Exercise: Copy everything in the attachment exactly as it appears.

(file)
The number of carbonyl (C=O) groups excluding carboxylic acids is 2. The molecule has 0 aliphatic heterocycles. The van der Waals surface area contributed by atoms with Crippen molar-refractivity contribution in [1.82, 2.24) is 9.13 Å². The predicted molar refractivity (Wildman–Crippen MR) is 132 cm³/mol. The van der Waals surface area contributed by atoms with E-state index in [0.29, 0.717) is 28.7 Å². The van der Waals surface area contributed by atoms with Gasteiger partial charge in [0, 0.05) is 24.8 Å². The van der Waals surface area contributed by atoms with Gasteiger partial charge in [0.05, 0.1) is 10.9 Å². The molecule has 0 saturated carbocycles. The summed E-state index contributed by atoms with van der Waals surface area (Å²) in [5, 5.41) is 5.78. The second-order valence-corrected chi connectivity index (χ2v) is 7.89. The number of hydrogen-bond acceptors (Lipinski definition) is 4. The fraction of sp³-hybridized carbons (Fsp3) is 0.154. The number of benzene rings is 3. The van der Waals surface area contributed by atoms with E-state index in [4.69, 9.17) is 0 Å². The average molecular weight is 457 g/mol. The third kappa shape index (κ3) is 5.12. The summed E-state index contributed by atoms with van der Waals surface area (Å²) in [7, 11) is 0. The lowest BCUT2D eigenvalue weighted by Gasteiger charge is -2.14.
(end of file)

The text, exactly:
The number of carbonyl (C=O) groups excluding carboxylic acids is 2. The molecule has 0 aliphatic heterocycles. The van der Waals surface area contributed by atoms with Crippen molar-refractivity contribution in [1.82, 2.24) is 9.13 Å². The predicted molar refractivity (Wildman–Crippen MR) is 132 cm³/mol. The van der Waals surface area contributed by atoms with E-state index in [0.29, 0.717) is 28.7 Å². The van der Waals surface area contributed by atoms with Gasteiger partial charge in [0, 0.05) is 24.8 Å². The van der Waals surface area contributed by atoms with Gasteiger partial charge in [0.05, 0.1) is 10.9 Å². The molecule has 0 saturated carbocycles. The summed E-state index contributed by atoms with van der Waals surface area (Å²) in [5, 5.41) is 5.78. The second-order valence-corrected chi connectivity index (χ2v) is 7.89. The number of hydrogen-bond acceptors (Lipinski definition) is 4. The fraction of sp³-hybridized carbons (Fsp3) is 0.154. The number of benzene rings is 3. The van der Waals surface area contributed by atoms with E-state index in [4.69, 9.17) is 0 Å². The average molecular weight is 457 g/mol. The third kappa shape index (κ3) is 5.12. The summed E-state index contributed by atoms with van der Waals surface area (Å²) in [7, 11) is 0. The lowest BCUT2D eigenvalue weighted by Gasteiger charge is -2.14.